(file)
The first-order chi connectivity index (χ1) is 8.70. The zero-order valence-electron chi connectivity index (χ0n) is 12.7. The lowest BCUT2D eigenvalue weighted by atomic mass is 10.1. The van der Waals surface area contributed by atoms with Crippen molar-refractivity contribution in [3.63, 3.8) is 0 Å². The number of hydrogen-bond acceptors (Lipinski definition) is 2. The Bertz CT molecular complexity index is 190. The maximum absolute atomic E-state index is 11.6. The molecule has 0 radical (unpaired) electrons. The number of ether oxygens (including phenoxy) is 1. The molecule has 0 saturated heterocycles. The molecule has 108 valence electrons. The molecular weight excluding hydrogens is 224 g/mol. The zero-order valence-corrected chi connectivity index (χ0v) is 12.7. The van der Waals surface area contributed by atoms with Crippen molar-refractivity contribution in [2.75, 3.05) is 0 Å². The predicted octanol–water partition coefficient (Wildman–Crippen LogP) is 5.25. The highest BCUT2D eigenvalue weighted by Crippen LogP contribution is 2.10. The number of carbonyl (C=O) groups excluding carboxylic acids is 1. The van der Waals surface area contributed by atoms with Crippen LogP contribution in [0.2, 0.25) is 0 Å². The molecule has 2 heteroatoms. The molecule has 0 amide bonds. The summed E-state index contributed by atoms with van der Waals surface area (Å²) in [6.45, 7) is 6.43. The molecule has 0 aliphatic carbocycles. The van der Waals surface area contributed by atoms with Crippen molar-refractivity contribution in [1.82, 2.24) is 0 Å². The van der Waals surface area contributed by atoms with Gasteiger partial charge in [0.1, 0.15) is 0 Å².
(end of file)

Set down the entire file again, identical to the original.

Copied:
The first-order chi connectivity index (χ1) is 8.70. The zero-order valence-electron chi connectivity index (χ0n) is 12.7. The lowest BCUT2D eigenvalue weighted by atomic mass is 10.1. The van der Waals surface area contributed by atoms with Crippen molar-refractivity contribution in [3.63, 3.8) is 0 Å². The number of hydrogen-bond acceptors (Lipinski definition) is 2. The Bertz CT molecular complexity index is 190. The maximum absolute atomic E-state index is 11.6. The molecule has 0 radical (unpaired) electrons. The number of ether oxygens (including phenoxy) is 1. The molecule has 0 saturated heterocycles. The molecule has 108 valence electrons. The molecular weight excluding hydrogens is 224 g/mol. The zero-order valence-corrected chi connectivity index (χ0v) is 12.7. The van der Waals surface area contributed by atoms with Crippen molar-refractivity contribution in [2.75, 3.05) is 0 Å². The predicted octanol–water partition coefficient (Wildman–Crippen LogP) is 5.25. The highest BCUT2D eigenvalue weighted by Crippen LogP contribution is 2.10. The number of carbonyl (C=O) groups excluding carboxylic acids is 1. The van der Waals surface area contributed by atoms with Crippen LogP contribution in [0.2, 0.25) is 0 Å². The molecule has 2 heteroatoms. The molecule has 0 amide bonds. The summed E-state index contributed by atoms with van der Waals surface area (Å²) in [6.45, 7) is 6.43. The molecule has 0 aliphatic carbocycles. The van der Waals surface area contributed by atoms with Crippen molar-refractivity contribution in [1.82, 2.24) is 0 Å². The van der Waals surface area contributed by atoms with Gasteiger partial charge in [0.1, 0.15) is 0 Å².